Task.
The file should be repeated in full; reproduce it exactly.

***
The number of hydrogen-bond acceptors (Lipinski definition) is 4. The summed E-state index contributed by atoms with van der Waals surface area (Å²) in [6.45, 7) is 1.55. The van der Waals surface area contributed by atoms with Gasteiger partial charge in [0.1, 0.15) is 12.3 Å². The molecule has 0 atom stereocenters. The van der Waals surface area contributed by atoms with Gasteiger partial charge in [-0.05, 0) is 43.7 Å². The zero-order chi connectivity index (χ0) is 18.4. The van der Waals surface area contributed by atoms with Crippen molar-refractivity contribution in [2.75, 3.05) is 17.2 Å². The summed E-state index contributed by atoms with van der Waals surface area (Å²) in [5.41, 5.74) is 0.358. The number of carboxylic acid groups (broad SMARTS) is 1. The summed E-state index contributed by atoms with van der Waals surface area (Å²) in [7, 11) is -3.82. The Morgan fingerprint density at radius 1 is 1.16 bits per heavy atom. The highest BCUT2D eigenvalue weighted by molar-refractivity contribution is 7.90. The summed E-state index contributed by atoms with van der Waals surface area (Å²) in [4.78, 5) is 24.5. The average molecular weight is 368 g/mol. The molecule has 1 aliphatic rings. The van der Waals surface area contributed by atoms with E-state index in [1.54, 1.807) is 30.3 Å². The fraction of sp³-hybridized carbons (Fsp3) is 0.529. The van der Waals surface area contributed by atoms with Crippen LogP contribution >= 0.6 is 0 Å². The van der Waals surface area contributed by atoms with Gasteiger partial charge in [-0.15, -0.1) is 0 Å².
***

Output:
The number of hydrogen-bond acceptors (Lipinski definition) is 4. The summed E-state index contributed by atoms with van der Waals surface area (Å²) in [6.45, 7) is 1.55. The van der Waals surface area contributed by atoms with Gasteiger partial charge in [0.1, 0.15) is 12.3 Å². The molecule has 0 atom stereocenters. The van der Waals surface area contributed by atoms with Gasteiger partial charge in [-0.05, 0) is 43.7 Å². The zero-order chi connectivity index (χ0) is 18.4. The van der Waals surface area contributed by atoms with Crippen molar-refractivity contribution in [2.75, 3.05) is 17.2 Å². The summed E-state index contributed by atoms with van der Waals surface area (Å²) in [5.41, 5.74) is 0.358. The number of carboxylic acid groups (broad SMARTS) is 1. The summed E-state index contributed by atoms with van der Waals surface area (Å²) in [7, 11) is -3.82. The Morgan fingerprint density at radius 1 is 1.16 bits per heavy atom. The highest BCUT2D eigenvalue weighted by molar-refractivity contribution is 7.90. The summed E-state index contributed by atoms with van der Waals surface area (Å²) in [4.78, 5) is 24.5. The average molecular weight is 368 g/mol. The molecule has 1 aliphatic rings. The van der Waals surface area contributed by atoms with E-state index in [1.54, 1.807) is 30.3 Å². The fraction of sp³-hybridized carbons (Fsp3) is 0.529. The van der Waals surface area contributed by atoms with Crippen LogP contribution >= 0.6 is 0 Å². The van der Waals surface area contributed by atoms with Gasteiger partial charge in [-0.15, -0.1) is 0 Å².